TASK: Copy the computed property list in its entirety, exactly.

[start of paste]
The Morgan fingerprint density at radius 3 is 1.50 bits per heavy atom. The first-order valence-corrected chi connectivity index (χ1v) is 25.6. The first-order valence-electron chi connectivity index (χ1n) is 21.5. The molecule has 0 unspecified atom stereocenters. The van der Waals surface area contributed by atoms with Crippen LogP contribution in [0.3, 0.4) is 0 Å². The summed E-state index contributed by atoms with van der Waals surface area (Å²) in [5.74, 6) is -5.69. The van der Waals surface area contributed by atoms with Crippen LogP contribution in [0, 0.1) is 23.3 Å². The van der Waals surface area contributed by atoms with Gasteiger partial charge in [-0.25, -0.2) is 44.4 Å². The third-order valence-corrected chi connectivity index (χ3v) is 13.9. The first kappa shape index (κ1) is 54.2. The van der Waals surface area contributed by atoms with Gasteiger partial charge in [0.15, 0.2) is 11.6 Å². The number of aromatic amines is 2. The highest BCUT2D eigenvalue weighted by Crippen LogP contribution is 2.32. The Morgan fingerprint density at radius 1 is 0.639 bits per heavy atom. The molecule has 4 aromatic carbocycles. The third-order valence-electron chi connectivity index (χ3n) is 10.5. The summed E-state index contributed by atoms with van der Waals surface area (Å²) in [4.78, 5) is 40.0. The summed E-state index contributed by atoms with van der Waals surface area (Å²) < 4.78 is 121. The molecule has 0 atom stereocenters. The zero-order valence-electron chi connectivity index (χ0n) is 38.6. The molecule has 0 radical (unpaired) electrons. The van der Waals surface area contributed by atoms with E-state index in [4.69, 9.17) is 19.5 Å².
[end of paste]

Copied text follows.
The Morgan fingerprint density at radius 3 is 1.50 bits per heavy atom. The first-order valence-corrected chi connectivity index (χ1v) is 25.6. The first-order valence-electron chi connectivity index (χ1n) is 21.5. The molecule has 0 unspecified atom stereocenters. The van der Waals surface area contributed by atoms with Crippen LogP contribution in [0.3, 0.4) is 0 Å². The summed E-state index contributed by atoms with van der Waals surface area (Å²) in [5.74, 6) is -5.69. The van der Waals surface area contributed by atoms with Crippen LogP contribution in [0, 0.1) is 23.3 Å². The van der Waals surface area contributed by atoms with Gasteiger partial charge in [-0.25, -0.2) is 44.4 Å². The third-order valence-corrected chi connectivity index (χ3v) is 13.9. The first kappa shape index (κ1) is 54.2. The van der Waals surface area contributed by atoms with Gasteiger partial charge in [0.15, 0.2) is 11.6 Å². The number of aromatic amines is 2. The highest BCUT2D eigenvalue weighted by Crippen LogP contribution is 2.32. The Morgan fingerprint density at radius 1 is 0.639 bits per heavy atom. The molecule has 4 aromatic carbocycles. The third-order valence-electron chi connectivity index (χ3n) is 10.5. The summed E-state index contributed by atoms with van der Waals surface area (Å²) in [4.78, 5) is 40.0. The summed E-state index contributed by atoms with van der Waals surface area (Å²) < 4.78 is 121. The molecule has 0 atom stereocenters. The zero-order valence-electron chi connectivity index (χ0n) is 38.6. The molecule has 0 radical (unpaired) electrons. The van der Waals surface area contributed by atoms with E-state index in [4.69, 9.17) is 19.5 Å².